Thursday, October 31, 2013

City of Dragons by Kelli Stanley

First Line: Miranda didn't hear the sound he made when his face hit the sidewalk.

33-year-old Miranda Corbie is in Chinatown in San Francisco. It's 1940, and Chinese New Year is being celebrated with a Rice Bowl Party to raise money and support for the war relief in China. The last thing this private investigator expects to stumble over in the street is the dead body of Eddie Takahashi.  Miranda wants justice, regardless of the price, but the Chamber of Commerce wants the whole thing swept under the rug, and the police department is more than willing to oblige. From Chinatown to Little Osaka to a high-class bordello, Miranda Corbie is on a mission, and she's determined to succeed.

This historical mystery/classic noir P.I. tale is a prime example of one of the hardest books for me to review: a book whose technical brilliance is obvious, but it contains things that I just don't like. The only thing I can do is talk about the good stuff, itemize what I didn't care for, and let you make the ultimate decision on whether or not you want to read the book-- which is something you do anyway.

Under author Kelli Stanley's pen, the San Francisco of the 1940s -- in particular the Chinatown and Little Osaka neighborhoods-- comes to life and should be considered one of the primary characters. It is a wonderful evocation of a time and a place that I greatly enjoyed.

While reading City of Dragons, you will also feel as though you've stepped right into the pages of a classic noir private investigator tale. In my "mind's ear," I heard Stanley's characters speak in voices that were eerily akin to those of Humphrey Bogart, George Raft, Sidney Greenstreet, and Peter Lorre. This book is dark and twisted, make no mistake, and deducing the whys and wherefores led me on quite the chase. For anyone who loves this sort of book, I highly recommend it.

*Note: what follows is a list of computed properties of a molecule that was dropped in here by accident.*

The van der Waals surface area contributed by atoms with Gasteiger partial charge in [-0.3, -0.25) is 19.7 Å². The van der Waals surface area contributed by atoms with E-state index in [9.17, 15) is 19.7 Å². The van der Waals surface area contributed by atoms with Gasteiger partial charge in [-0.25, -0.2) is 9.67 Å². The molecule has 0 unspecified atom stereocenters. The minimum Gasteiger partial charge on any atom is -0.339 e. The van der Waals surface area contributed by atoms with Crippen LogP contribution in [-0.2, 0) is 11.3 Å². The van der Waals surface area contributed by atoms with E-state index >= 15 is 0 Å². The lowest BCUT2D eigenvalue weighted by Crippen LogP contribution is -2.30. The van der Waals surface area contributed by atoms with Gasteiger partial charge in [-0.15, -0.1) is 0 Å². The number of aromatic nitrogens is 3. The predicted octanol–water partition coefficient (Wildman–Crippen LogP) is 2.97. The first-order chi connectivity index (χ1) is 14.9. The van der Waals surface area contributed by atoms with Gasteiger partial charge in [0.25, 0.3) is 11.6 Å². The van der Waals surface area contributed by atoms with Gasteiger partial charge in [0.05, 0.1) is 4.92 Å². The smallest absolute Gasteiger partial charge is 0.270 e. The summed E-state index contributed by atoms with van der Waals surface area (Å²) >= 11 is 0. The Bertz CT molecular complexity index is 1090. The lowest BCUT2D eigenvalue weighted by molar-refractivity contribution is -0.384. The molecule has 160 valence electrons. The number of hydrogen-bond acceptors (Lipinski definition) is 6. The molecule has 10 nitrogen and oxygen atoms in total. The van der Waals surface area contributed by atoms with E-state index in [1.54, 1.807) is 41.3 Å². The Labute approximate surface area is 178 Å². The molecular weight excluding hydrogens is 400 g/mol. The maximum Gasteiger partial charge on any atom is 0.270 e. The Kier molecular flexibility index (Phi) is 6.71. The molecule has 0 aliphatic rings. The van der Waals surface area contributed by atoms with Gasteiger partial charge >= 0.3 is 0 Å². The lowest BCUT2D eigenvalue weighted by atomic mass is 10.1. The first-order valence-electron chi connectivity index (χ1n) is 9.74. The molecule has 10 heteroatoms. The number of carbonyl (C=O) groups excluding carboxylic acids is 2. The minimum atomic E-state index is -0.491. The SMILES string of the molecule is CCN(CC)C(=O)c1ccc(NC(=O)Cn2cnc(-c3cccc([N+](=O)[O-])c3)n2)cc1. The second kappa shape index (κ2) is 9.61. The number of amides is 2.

With all that's oh-so-right about the book, there were a few things that became very wearing to me as I read. True to the period, everyone and their brother smokes-- and to such an excess that cigarette smoke should rise from the pages each time the book is opened. I'm not the type of person who's vehemently anti-smoking, and characters who smoke-- as a rule-- don't bother me, but this book was an exception.

In order to get to know the main character, Miranda Corbie, you'll be forced to wave endless nicotine clouds from your face and prepare yourself to endure  quite a bit of negativity and bitterness. True to the noir heart, Miranda is a tragically wounded hero. Her disillusionment escalated when she participated in the Spanish Civil War and continued when she returned to America and worked as an escort. Her first taste of life as a private investigator was working with someone who handled divorce cases-- and that's just the tip of Miranda's iceberg. Miranda has seen too much of the dark side, and it has deeply affected not only her outlook on life, but other aspects such as her speech. As someone tells her, "Watch your mouth. You talk like a sailor, not a professor's daughter." Having grown up among sailors and farmers, I'm accustomed to profanity and scatological references, but too much from anyone and I begin tuning them out. Not a good thing for conversation or for novel reading.

As I read City of Dragons, I found myself enjoying its depiction of San Francisco and its evocation of the 1940s and classic noir. But the more I read, the less I liked Miranda until she became a true liability. It's a shame, but I doubt that I'll continue with the series, and I'll admit that my decision is purely due to personal taste. However, if secondhand smoke and an embittered, much too serious main character don't bother you, you should be in for a real treat.

City of Dragons by Kelli Stanley
ISBN: 9780312603601
Minotaur Books © 2010
Hardcover, 352 pages

Historical Mystery, Private Investigator, #1 Miranda Corbie mystery
Rating: B+
Source: Purchased from Book Outlet


  1. I liked this book, thought it different from what I'd been reading, and not a cookie-cutter mystery. So, as I approached it as something unusual and tried to see what it brought to my reading experience, I liked it.
    I thought of Miranda Corbie as a jaded character, with lots of emotional baggage and problems, but in spite of them, she's smart, tough and brave.
    And, as you say, I liked the 1940 San Francisco Chinese community setting, and the author's understanding of pre-WWII events that caused tremendous between the Chinese and Japanese peoples.
    I also enjoyed some of the politics and thinking in the book, which led me to think that Kelli Stanley is a smart, savvy person. I then read her fascinating website, and read the second book in the series.

    1. I'm glad you enjoyed it, Kathy. There's certainly a lot about the book to like. :-)

  2. I meant "tremendous tension" betwen the Chinese and Japanese peoples.

  3. Cathy - That depiction of 1940 Chinatown is enough for me to give this a try. I do like well-written historical setting. I really do. But maybe I'll read by an open window to let the smoke drift out... ;-)


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